Therapeutic Approaches

The following are the approaches I may use in therapy to enable you to gain a better understanding of your self and your life.

Psychodynamic - This approach helps us to understand the impact our past early life experiences can have on our present situation. In therapy you will be helped to explore your own personal psychic developmental growth from childhood to the present, including the influence of subconsciously retained feelings and experiences and how these may have a bearing on any current difficulties. Through exploration of uncovered material, you may begin to understand how and why you are the person you are today. I believe that desired and enduring changes can only effectively take place when you have this insight and deeper understanding about yourself.

Cognitive Behaviour Therapy - This approach mainly involves looking at ways to change your thinking and behaviour patterns within your present experience. You will learn to identify the faulty and negative thoughts you currently have about  situations and then identify new alternatives or different ways of thinking about them. Thinking more positively and realistically will in turn change the way you feel and also the way you behave. Including this approach in therapy will involve your considerable participation in the form of completing homework tasks, keeping detailed logs of your experience for reference and putting what you learn into practise as often as possible.

Transactional Analysis - This approach takes into account the roles we often unwittingly play within our relationships involving three different 'ego' states, namely our Parent, our Adult and our Child or PAC for short. It is usual for us to move between these states daily and quite naturally as we respond to circumstances and to the needs of those around us. Parenting involves us caring for others in a nurturing and also a critical way, a role we are probably most familiar with in the realm of childcare: our Adult concerns us being involved with others through discussion, negotiation, personal responsibility and decision making: our Child is evident when we play and joke with each other or experience a sense of freedom and spontaneity, but it can also involve us withholding and adapting our behaviour to meet the needs of others. When these roles lose their natural flow and remain fixed or static, preventing natural interplay to take place, conflicts between parties can arise. For example, one partner who remains as a Parent can inadvertently draw on  their partners Child which can in turn lead to resentments and behaviours that are difficult to tolerate on a long term basis. When we identify our ability and need to move between these roles we can aim to make our relationships happier and healthier.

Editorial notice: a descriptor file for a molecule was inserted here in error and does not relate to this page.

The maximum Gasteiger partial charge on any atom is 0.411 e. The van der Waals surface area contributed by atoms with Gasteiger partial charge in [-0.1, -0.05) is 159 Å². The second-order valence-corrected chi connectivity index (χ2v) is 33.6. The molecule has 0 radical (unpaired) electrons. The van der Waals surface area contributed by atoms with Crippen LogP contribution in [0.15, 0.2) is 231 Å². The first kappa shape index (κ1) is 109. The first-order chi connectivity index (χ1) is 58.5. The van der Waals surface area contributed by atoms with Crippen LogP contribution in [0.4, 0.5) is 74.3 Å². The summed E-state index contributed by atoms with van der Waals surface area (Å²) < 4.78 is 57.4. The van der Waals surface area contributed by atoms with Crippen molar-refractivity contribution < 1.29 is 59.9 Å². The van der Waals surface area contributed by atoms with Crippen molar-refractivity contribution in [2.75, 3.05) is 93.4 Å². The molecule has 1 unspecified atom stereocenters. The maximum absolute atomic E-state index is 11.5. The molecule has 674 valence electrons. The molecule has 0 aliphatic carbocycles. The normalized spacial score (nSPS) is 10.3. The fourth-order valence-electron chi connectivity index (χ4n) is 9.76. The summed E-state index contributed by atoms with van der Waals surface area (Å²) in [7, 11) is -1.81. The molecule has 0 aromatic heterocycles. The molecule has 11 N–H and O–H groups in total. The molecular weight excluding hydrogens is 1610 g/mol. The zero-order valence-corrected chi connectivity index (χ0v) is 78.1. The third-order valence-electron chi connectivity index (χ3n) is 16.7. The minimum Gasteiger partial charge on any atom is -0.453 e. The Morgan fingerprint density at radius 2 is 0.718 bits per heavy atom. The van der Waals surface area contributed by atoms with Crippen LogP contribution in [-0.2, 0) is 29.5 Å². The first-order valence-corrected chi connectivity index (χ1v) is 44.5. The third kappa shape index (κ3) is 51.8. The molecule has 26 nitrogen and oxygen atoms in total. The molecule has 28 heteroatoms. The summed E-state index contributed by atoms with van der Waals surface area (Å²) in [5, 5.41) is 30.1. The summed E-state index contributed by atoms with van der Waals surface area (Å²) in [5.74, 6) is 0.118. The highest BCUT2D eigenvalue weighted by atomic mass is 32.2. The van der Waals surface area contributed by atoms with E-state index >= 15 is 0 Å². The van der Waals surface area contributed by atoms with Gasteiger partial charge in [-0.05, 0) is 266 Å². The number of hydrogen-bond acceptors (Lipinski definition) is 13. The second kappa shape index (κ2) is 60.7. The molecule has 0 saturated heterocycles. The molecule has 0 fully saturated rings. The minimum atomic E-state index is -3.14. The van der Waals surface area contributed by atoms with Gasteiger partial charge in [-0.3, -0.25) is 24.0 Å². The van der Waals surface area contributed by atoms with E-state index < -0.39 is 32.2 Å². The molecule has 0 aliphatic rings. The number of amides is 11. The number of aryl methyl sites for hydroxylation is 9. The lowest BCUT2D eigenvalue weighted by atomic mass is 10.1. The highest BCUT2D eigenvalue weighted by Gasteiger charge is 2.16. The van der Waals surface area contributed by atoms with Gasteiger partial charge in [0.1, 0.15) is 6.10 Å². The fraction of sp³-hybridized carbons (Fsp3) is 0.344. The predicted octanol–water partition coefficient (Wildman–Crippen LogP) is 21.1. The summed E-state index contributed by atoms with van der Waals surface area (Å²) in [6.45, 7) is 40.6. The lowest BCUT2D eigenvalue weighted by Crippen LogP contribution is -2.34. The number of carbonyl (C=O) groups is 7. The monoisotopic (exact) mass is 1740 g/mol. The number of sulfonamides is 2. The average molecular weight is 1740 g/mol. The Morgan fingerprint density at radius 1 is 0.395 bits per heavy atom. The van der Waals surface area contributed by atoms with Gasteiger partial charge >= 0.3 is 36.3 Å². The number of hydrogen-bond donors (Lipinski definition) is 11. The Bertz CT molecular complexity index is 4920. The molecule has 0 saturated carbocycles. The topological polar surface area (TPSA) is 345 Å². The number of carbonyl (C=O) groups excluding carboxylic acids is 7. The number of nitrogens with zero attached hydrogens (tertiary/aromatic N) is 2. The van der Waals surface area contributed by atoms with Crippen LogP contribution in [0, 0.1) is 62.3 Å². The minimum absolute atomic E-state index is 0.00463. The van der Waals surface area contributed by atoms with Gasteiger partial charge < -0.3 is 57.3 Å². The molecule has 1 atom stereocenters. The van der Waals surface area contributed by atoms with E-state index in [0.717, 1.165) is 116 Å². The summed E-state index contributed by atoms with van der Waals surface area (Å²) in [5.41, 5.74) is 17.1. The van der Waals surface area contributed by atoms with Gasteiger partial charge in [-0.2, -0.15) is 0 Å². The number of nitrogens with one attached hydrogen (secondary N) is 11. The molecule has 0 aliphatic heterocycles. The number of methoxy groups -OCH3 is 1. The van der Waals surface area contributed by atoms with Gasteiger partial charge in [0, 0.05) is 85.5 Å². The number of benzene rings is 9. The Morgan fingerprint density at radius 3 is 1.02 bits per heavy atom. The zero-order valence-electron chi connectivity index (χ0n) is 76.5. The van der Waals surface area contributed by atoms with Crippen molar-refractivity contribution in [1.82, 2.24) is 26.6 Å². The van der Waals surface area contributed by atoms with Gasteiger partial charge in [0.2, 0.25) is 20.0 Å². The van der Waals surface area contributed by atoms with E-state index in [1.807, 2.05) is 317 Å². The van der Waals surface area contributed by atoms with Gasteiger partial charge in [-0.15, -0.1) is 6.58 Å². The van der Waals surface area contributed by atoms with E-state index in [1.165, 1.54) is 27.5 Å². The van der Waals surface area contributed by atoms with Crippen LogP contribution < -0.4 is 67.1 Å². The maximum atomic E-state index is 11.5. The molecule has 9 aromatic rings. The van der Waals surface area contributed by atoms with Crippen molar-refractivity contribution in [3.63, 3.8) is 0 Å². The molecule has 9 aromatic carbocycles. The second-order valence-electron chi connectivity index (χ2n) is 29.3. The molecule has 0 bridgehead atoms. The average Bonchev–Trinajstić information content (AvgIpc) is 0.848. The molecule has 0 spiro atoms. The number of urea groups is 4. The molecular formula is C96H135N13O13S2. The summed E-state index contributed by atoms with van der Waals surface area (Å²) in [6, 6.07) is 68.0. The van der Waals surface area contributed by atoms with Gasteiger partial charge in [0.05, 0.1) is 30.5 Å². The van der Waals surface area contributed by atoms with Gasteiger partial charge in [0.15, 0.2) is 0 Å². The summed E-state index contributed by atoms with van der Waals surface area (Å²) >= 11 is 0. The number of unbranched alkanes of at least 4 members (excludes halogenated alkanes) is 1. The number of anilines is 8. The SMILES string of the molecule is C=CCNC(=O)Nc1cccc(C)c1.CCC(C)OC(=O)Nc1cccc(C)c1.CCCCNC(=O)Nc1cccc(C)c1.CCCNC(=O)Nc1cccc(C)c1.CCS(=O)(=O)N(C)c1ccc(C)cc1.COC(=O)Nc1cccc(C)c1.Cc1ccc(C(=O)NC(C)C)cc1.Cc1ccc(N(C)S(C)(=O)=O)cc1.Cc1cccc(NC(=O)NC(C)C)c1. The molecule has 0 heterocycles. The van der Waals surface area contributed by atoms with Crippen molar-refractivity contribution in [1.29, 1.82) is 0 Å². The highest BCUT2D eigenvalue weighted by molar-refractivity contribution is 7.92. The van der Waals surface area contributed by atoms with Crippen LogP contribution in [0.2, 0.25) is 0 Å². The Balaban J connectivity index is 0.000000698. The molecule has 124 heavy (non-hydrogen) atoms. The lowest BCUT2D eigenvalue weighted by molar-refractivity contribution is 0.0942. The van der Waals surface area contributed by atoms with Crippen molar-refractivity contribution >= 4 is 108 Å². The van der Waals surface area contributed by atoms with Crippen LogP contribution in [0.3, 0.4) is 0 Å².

Person Centred -This approach is one that I feel underpins all therapy because fundamentally it is all about what you need to do and what is right for you in your particular circumstances. Specifically it encourages you to work out what areas you need to focus on and then to work out the best course of action to follow to resolve your issues and meet your needs. Within my Integrative practise I bear this in mind at all times but combine it with other approaches in order to make your therapeutic journey more productive, fulfilling and diverse. 

Mindfulness - The inclusion of this concept is relatively new within therapeutic intervention but is something I have always felt to be a very important innate skill to remind ourselves of. I say 'remind' because essentially we all have the ability to be mindful of our present when we give ourselves the time to be, but very busy modern lives mean that we often spend alot of time planning ahead and thinking about what we are going to do rather than what we are actually doing, which may really be quite enjoyable if only we had noticed! Another human trait can be to spend time worrying about things in the past that have been unsuccessful or distressing, thought processes that again take us away from a present situation that may be completely different. To develop mindfulness we need to learn to focus our attention through our senses and to take notice of what we are experiencing. This can be developed using relaxation and visualisation, both of which I can help you achieve using hypnotherapy techniques.